John 9 provides for us an amazing story. Many of you have either read it yourself, or heard of it. Perhaps you saw it in a clip in part of a movie about Jesus, or when you grew up as a kid you saw it on a flannel graph, although, that reference is probably pretty dated and only those of you over thirty-five caught it. Maybe, though, there are those of you who have never heard this story at all. Regardless of whether or not you have read this story, studied this story, or have no clue about this story, we can learn something today.
In this story we see different characters. There is the healer. There are the haters. And then, there is the healed.
This story in chapter nine follows a series of debates between the Pharisees and Jesus about who He was, and what team He was on. Jesus just went against everything they thought was the way to go. He kept on siding with the wrong people for some strange reason. He SUPPORTED the woman caught in adultery. Instead of picking up a stone, He picked her up and told her “go and sin no more.” He gave her a new label.
He challenged the Pharisees on what they believed in, and questioned if they even knew God at all. This was some seriously controversial stuff. Since there is no break with chapter 8, Jesus is presumably still in Jerusalem, and presumably not still in the Temple area. The events of chapter 9 fall somewhere between the Feast of Tabernacles (7:2) and the Feast of the Dedication (10:22).
In John’s narrative the connection exists—the healing of the blind man recorded in chapter 9 (along with the ensuing debates with the Pharisees) serves as a real-life illustration of the claim Jesus made in 8:12, “I am the Light of the world”. This is in fact the probable theological motivation behind the juxtaposition of these two incidents in the narrative. The second serves as an illustration of the first, and as a concrete example of the victory of light over darkness.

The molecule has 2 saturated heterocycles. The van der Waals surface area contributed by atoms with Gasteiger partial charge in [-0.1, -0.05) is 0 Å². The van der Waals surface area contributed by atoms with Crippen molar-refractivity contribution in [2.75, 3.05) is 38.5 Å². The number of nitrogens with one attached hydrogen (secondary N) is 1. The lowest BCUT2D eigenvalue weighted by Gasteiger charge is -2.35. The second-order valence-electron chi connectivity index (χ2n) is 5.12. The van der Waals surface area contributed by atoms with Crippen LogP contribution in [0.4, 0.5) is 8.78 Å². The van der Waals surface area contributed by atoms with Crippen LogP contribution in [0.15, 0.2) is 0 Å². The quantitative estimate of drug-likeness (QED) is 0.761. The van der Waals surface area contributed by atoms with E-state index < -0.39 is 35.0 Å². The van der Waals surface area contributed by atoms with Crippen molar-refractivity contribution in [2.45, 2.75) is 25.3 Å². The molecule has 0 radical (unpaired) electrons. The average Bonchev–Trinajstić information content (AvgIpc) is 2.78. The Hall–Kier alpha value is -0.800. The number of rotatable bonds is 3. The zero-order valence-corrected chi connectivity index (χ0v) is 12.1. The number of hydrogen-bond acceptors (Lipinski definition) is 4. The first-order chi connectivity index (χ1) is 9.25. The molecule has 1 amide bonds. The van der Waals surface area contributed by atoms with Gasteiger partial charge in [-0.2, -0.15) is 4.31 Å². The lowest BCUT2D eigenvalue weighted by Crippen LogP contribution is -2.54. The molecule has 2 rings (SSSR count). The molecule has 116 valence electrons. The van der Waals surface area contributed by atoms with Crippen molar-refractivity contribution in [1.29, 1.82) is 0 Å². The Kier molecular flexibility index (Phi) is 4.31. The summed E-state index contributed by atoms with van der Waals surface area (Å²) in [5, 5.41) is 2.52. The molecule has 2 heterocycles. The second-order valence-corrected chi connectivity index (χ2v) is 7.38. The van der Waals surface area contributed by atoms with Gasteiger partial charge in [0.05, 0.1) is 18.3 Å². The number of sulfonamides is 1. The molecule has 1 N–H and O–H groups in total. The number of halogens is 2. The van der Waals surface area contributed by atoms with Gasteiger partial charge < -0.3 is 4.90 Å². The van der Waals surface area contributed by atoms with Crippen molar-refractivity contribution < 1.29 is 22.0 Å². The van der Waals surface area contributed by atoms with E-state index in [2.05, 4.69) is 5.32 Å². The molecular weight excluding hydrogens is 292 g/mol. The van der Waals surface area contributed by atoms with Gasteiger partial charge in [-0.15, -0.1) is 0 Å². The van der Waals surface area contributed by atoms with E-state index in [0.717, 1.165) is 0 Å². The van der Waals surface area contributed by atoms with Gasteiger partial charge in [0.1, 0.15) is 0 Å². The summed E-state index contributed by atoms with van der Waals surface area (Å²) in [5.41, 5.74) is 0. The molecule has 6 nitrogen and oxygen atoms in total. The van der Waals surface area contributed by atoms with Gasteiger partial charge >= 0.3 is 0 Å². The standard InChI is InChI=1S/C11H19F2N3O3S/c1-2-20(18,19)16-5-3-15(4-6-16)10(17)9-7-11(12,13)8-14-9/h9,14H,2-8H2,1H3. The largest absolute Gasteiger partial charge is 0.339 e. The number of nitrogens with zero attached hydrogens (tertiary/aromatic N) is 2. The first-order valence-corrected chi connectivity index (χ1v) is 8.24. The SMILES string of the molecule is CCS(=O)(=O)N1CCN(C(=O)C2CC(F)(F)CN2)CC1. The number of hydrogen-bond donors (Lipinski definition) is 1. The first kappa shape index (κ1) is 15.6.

C. K. Barrett summarizes the chapter this way:
This chapter expresses perhaps more vividly and completely than any other John’s conception of the work of Christ. On the one hand, he is the giver of benefits to a humanity which apart from him is in a state of complete hopelessness: it was never heard that one should open the eyes of a man born blind (v. 32). The illumination is not presented as primarily intellectual (as in some of the Hermetic tractates) but as the direct bestowal of life or salvation (and thus it is comparable with the gift of living water (4.10, 7.37 f.) and of the bread of life (6.27)). On the other hand, Jesus does not come into a world full of men aware of their own need. Many have their own inadequate lights (e.g. the Old Testament, 5.39 f.) which they are too proud to relinquish for the true light which now shines. The effect of the true light is to blind them, since they wilfully close their eyes to it. Their sin abides precisely because they are so confident of their righteousness.
This healing is so key in John’s narrative because of its great messianic significance. In the Old Testament it is God who provides sight for the blind, and here, we see the Healer doing what God does. Healing the blind. Jesus Christ in the healer. He’s the one who transforms the lives of those He touches. It is in fulfillment of these prophecies that Jesus gives sight to the blind. As the Light of the world he has defeated the darkness. Thus the miracle recorded here has significance for John as one of the seven “sign-miracles” which he employs to point to Jesus’ identity and messiahship.
I don’t know about you, but if I knew that Blindy McBlinderson, who I had known was blind since we were in preschool together, had a guy put mud on his eyes, giving him sight, I would be pretty amazed. I would hope that I wouldn’t question the method, and just be astonished and thankful my buddy had sight. But maybe, just maybe, I would be like another group in this story. The Haters.
We’ll look at the Haters next time!